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Henrik Lundqvist speaks with Blueshirt Banter about giving back

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The Banter caught up to Lundqvist at the Henrik Lundqvist Foundation’s first Jam Kancer in the Kan fundraising event

Lundqvist Foundation UnMasked Event Photo by James Devaney/Getty Images

Last Sunday, the Henrik Lundqvist Foundation partnered with Jam Kancer in the Kan for the first Henrik Lundqvist Kids Jam. The event was both a recognition of the accomplishments of the foundation’s Young Ambassadors and a final fundraiser for its 2018-19 class.

Rangers fans and Young Ambassadors were in attendance as both spectators and competitors for the KanJam tournament. There was a lot of laughter and plenty of smiles throughout the day, but things got intense when it was time for the final. Fittingly enough, one of the kids who has worked with the foundation won the inaugural Kids Jam Cup.

Mike Murphy

By now, you’re probably wondering what a Young Ambassador is. Each year, the Henrik Lundqvist Foundation welcomes a new class of young philanthropists that have to meet certain requirements. To be a young ambassador you have to be between the ages of 12-18, live in the Tri-State area, complete at least 15 hours of community service, and complete one individual project that aligns with HLF’s mission.

Carly Peterson, one of the HLF’s ambassadors, raised $3,486 over the summer to build a home for a family in Guatemala. She got involved with the foundation after participating in Kevin Shattenkirk’s Jam Kancer in the Kan events, where she was a star fundraiser.

For the HLF Kids Jam, she hosted a pizza sale to raise over $300. She also waited outside of stores in her hometown with a tin can to help raise money for pediatric cancer because, as she puts it, every little bit helps.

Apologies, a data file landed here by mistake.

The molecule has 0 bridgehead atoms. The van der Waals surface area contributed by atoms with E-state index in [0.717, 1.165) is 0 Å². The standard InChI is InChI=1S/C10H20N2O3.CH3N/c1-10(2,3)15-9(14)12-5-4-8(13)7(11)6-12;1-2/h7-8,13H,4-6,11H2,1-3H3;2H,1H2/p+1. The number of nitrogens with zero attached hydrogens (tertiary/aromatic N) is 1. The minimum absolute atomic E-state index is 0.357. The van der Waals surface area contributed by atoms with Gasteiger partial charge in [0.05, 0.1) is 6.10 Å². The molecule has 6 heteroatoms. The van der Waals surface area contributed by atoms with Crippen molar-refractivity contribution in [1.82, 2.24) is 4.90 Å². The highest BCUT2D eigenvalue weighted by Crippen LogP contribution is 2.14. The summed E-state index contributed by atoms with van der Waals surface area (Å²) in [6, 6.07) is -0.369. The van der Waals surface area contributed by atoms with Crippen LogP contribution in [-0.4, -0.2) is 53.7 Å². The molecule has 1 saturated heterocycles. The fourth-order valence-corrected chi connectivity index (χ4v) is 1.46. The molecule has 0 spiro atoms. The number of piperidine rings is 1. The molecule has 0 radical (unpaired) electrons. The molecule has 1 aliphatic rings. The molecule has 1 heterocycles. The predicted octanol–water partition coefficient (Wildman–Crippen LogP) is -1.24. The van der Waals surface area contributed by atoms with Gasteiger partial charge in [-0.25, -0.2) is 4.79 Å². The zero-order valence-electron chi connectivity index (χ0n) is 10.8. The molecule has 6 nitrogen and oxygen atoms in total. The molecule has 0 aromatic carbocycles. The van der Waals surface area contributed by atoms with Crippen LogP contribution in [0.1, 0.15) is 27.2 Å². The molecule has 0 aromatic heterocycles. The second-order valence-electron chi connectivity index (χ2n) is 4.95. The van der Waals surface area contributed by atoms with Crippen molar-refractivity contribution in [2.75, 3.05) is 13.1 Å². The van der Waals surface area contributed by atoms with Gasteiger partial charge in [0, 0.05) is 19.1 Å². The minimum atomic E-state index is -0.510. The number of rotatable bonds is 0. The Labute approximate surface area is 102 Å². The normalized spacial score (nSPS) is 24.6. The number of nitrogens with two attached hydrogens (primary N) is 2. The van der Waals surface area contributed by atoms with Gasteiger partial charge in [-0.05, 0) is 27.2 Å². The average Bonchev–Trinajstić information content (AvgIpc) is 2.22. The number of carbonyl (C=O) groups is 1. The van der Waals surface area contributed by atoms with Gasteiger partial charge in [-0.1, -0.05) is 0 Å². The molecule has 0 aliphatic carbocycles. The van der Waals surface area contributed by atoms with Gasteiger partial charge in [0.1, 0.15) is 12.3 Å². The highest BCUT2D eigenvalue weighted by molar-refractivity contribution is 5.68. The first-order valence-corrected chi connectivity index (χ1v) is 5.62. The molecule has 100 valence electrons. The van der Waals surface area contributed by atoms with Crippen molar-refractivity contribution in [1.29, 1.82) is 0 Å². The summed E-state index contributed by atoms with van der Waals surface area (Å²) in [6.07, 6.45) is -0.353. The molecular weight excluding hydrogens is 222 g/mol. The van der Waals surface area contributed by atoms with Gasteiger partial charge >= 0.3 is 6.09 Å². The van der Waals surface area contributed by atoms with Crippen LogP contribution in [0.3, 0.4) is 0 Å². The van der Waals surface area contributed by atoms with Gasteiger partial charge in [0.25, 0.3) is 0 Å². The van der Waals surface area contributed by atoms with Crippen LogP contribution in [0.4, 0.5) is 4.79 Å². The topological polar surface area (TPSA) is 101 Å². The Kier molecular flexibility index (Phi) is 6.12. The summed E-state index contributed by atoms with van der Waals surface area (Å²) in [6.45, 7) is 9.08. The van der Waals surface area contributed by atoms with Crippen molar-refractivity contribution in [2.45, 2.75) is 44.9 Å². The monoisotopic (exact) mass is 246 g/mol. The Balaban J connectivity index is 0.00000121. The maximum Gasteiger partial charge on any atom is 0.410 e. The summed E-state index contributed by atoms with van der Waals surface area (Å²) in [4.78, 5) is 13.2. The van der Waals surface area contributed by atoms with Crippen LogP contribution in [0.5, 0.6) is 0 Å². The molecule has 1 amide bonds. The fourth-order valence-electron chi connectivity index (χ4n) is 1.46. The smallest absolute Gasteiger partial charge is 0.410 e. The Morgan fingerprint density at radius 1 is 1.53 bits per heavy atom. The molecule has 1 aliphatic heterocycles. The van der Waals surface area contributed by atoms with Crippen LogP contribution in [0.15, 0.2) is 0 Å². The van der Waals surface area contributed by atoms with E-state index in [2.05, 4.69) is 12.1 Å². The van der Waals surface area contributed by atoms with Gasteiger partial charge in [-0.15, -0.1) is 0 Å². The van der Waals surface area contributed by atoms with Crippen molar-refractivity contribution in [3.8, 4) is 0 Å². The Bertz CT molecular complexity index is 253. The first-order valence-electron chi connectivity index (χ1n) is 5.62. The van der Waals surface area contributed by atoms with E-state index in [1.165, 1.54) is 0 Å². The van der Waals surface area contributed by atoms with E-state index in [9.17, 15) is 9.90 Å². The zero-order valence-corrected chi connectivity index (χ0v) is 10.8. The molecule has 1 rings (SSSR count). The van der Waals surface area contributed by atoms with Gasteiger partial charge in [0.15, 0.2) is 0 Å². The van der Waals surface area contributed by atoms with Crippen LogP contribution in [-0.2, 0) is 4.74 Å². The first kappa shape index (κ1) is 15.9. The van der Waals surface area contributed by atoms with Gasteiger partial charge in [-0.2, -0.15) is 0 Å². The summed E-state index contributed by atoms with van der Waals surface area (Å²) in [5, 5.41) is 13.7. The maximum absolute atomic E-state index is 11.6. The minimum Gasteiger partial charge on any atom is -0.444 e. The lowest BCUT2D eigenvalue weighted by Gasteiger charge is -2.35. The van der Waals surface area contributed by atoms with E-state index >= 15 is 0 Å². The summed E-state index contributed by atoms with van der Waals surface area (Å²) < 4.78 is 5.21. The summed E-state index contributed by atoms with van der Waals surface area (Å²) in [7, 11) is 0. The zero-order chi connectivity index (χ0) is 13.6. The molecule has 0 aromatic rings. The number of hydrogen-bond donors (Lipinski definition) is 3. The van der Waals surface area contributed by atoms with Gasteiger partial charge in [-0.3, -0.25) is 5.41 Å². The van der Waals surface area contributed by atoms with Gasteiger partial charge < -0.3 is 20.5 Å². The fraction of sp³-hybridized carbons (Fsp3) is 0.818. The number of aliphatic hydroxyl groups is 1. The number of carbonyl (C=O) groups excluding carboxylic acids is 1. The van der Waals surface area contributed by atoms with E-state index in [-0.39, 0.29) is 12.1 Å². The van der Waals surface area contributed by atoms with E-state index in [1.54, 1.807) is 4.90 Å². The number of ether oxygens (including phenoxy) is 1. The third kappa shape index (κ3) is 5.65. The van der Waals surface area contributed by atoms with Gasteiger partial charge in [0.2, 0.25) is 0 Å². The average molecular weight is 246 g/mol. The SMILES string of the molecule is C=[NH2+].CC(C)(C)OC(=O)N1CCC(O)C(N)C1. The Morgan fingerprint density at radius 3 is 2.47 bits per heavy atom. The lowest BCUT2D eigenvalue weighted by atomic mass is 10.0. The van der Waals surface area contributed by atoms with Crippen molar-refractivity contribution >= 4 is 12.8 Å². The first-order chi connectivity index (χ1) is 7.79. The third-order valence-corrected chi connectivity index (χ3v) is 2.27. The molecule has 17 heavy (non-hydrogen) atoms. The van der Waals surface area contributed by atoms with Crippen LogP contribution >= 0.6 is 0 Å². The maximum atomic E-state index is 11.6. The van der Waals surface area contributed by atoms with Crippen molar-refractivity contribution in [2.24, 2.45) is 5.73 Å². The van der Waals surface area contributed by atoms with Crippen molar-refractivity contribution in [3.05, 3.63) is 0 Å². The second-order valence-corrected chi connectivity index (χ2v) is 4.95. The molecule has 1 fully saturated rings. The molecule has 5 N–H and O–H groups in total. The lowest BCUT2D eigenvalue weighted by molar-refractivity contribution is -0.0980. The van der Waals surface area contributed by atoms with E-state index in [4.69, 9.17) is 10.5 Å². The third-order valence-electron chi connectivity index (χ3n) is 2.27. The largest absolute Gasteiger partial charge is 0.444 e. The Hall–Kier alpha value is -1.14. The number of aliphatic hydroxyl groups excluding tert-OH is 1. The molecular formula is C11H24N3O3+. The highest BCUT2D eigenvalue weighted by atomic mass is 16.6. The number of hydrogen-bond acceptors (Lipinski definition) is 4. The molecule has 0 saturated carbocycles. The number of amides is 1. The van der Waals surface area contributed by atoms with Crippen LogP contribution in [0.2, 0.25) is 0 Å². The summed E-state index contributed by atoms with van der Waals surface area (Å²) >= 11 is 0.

“I got involved because I have friends and family who have had cancer,” Carly told Blueshirt Banter. “I think giving back and helping out your community is so important, especially with how crazy today’s world can be. Anything you can do, any random act of kindness goes a long way. That’s what drives me. I want to make a difference.”

Kids like Carly, who are already dedicated to making a difference, are able to make bigger waves as Young Ambassadors. They interact with other young people who are passionate about giving back and attend events that the HLF hosts in New York City. Many of them, like Carly, also gain valuable work experience for their future careers by going above and beyond to help plan and then execute events like the Henrik Lundqvist Kids Jam.

“When we started the program, we talked about having kids do things like this can really inspire people more than having adults leading my example,” Lundqvist shared. “When they get their friends and siblings engaged — especially with the way the world is today — they can have a huge impact. Kids can really inspire other kids. That’s really why we started the Young Ambassadors program.”

It was a fun day for Lundqvist, who showed up in a red t-shirt made for the event. He made time for everyone, including excited fans who came back for second and third autographs and selfies. After the tournament wrapped up and the Kids Jam Cup was lifted, the veteran goaltender reflected on the impact that his foundation has had on the lives of kids like Carly.